October 3, 2011 Update: On Saturday the High Court ruled that foreign domestic helpers should be considered “ordinary residents” of Hong Kong, and therefore are eligible to become permanent residents after living in the territory for seven years. Thus, the immigration ordinance that had prevented foreign domestic workers from gaining right of abode status has now been struck down as inconsistent with the Basic Law, Hong Kong’s mini-constitution. The government expressed its disappointment with the decision, and leaders are now weighing their next move. One possible reaction is to refer the case to Beijing for them to re-interpret what “ordinary residents” means in the Basic Law, overturning the judicial decision. The price to pay for this, however, will be howls of protest from Hong Kong people that value the rule of law as well commentators abroad. Given the low opinion held by many Hong Kong people of the government, such a move runs the risk of mobilizing local people to oppose both Beijing leaders and their Hong Kong intermediaries.
March 28, 2012 Update: The Court of Appeal overturned a lower court’s decision that Vallejos should be considered an “ordinary resident.” The three judges unanimously agreed that the legislature can decide which foreigners can be accepted into Hong Kong and on what basis; thus, foreign domestic helpers can be classified as “non-ordinary,” denying them the opportunity to apply for permanent residency after seven years of service in Hong Kong. The government welcomed the verdict. Meanwhile Mark Daly, the human rights lawyer defending Vallejos, promised to press on, “It is highly likely we are going to take this to the Court of Final Appeal. There is no time for disappointment. We will fight until we see justice” (South China Morning Post, A1, March 29, 2012).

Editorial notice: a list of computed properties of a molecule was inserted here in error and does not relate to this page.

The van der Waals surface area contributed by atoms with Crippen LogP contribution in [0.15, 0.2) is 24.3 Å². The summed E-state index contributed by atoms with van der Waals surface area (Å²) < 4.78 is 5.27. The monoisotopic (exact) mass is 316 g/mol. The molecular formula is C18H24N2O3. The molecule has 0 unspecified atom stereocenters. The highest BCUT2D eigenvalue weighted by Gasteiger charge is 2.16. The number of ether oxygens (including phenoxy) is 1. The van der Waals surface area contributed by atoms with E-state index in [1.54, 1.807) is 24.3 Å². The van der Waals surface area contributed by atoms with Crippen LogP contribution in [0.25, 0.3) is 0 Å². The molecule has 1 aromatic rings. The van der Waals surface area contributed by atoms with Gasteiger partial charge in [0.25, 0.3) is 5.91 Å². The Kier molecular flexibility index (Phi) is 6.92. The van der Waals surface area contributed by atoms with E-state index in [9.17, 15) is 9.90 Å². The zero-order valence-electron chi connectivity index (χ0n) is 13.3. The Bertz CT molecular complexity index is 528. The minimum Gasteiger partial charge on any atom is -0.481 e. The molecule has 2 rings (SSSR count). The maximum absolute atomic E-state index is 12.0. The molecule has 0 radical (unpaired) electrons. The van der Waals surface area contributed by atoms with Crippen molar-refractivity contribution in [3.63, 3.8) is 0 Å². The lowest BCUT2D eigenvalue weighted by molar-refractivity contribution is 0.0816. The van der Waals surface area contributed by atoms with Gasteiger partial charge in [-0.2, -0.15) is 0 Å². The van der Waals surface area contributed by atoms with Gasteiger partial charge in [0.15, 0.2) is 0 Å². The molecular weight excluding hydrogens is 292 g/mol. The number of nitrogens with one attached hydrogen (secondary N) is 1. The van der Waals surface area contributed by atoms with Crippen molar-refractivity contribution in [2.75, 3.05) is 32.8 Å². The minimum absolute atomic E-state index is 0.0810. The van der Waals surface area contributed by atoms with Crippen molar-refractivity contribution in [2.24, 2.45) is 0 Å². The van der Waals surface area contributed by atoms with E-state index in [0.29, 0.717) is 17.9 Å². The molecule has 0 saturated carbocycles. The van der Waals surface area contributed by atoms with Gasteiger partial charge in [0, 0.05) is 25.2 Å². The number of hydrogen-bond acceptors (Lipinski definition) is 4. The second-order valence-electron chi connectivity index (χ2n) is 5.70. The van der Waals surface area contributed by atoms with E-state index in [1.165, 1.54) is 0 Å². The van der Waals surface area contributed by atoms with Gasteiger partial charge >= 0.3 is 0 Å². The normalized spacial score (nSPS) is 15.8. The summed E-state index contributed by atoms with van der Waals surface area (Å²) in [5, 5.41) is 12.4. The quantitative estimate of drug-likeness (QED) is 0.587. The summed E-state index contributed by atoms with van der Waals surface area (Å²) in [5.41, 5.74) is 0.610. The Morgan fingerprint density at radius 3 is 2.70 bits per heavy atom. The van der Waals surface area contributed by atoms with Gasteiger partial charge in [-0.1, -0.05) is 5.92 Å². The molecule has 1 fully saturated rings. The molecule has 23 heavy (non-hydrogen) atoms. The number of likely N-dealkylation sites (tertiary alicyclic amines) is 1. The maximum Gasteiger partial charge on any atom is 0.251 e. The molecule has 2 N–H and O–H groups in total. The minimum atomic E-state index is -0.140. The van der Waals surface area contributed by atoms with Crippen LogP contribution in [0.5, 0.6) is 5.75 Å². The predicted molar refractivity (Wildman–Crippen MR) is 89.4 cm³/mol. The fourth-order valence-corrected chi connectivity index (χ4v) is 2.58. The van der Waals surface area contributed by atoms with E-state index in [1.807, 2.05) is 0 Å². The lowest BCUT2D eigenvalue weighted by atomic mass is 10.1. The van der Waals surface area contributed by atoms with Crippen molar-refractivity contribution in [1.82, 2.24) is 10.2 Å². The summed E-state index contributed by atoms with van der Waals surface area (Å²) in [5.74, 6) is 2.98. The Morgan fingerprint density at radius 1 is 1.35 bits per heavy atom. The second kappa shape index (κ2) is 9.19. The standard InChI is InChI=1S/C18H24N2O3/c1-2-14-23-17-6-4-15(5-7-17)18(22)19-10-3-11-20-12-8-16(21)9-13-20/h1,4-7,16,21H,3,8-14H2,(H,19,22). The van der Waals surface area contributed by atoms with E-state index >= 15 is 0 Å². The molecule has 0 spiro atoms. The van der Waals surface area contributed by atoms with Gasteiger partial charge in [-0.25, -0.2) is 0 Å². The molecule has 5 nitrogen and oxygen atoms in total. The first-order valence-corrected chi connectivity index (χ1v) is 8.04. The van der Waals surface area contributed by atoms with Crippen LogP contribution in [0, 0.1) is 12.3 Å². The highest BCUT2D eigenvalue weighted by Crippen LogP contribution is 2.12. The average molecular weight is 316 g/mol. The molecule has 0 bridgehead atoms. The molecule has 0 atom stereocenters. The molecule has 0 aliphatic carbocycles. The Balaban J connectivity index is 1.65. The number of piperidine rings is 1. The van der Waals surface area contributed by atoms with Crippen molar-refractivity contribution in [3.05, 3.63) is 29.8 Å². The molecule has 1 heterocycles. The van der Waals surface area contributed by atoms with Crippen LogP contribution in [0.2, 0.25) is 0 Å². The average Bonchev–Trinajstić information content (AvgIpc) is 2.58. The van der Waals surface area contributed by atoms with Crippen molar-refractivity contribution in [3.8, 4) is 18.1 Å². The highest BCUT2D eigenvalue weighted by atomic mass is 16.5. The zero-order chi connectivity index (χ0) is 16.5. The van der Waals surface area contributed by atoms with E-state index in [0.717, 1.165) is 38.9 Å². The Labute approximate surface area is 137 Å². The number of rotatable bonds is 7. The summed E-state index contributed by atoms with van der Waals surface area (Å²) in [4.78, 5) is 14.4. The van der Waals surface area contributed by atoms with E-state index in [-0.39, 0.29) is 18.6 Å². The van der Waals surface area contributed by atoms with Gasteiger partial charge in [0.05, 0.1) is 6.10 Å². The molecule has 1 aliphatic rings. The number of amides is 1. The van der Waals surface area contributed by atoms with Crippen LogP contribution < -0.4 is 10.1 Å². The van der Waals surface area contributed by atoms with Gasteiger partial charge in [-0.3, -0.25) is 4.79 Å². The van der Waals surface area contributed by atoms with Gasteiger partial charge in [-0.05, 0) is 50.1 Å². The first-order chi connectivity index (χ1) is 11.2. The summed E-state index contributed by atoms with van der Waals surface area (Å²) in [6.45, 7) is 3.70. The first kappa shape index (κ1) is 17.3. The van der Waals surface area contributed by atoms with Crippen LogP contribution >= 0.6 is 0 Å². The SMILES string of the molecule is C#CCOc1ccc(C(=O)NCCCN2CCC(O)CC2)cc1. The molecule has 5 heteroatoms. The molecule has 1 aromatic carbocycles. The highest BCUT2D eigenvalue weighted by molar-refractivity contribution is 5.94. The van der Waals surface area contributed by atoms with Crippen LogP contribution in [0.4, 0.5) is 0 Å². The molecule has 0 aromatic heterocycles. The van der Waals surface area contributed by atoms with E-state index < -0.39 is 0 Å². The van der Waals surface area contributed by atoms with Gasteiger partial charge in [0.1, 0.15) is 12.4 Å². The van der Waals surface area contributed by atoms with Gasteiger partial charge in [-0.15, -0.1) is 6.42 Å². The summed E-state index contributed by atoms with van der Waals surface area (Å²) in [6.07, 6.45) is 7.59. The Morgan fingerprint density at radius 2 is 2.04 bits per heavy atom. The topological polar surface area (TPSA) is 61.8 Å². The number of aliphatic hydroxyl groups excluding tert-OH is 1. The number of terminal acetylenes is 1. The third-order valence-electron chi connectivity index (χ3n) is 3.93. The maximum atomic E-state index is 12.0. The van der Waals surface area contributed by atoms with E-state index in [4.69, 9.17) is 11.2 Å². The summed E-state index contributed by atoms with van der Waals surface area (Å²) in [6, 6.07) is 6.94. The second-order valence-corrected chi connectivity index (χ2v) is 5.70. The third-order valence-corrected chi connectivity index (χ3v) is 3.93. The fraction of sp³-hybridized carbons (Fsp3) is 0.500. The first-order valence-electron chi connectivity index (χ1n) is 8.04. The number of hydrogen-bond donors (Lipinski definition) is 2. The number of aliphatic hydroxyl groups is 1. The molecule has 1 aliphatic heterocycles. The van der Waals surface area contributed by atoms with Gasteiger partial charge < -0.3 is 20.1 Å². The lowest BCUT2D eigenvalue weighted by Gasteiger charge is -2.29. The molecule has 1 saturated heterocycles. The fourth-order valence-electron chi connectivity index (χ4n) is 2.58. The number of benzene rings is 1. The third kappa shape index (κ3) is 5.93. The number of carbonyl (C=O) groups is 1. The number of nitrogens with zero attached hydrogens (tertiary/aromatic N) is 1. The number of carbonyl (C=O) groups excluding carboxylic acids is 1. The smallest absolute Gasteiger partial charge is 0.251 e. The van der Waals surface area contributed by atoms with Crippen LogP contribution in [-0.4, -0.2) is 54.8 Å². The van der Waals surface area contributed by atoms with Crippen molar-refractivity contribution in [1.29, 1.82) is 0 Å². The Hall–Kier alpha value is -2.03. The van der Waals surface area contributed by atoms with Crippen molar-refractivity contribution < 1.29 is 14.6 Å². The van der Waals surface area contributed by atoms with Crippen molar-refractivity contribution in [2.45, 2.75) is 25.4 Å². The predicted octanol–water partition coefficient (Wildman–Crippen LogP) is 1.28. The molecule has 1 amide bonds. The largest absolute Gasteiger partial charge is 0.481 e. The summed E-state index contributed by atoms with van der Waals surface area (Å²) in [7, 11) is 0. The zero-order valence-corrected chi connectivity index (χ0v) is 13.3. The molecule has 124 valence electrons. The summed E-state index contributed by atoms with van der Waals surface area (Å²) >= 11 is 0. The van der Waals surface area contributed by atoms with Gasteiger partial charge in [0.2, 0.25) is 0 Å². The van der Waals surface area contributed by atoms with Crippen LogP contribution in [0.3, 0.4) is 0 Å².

Summary of Nisbett’s Research in Geography of Thought
|Asian Perceptions and Values||Western Perceptions and Values|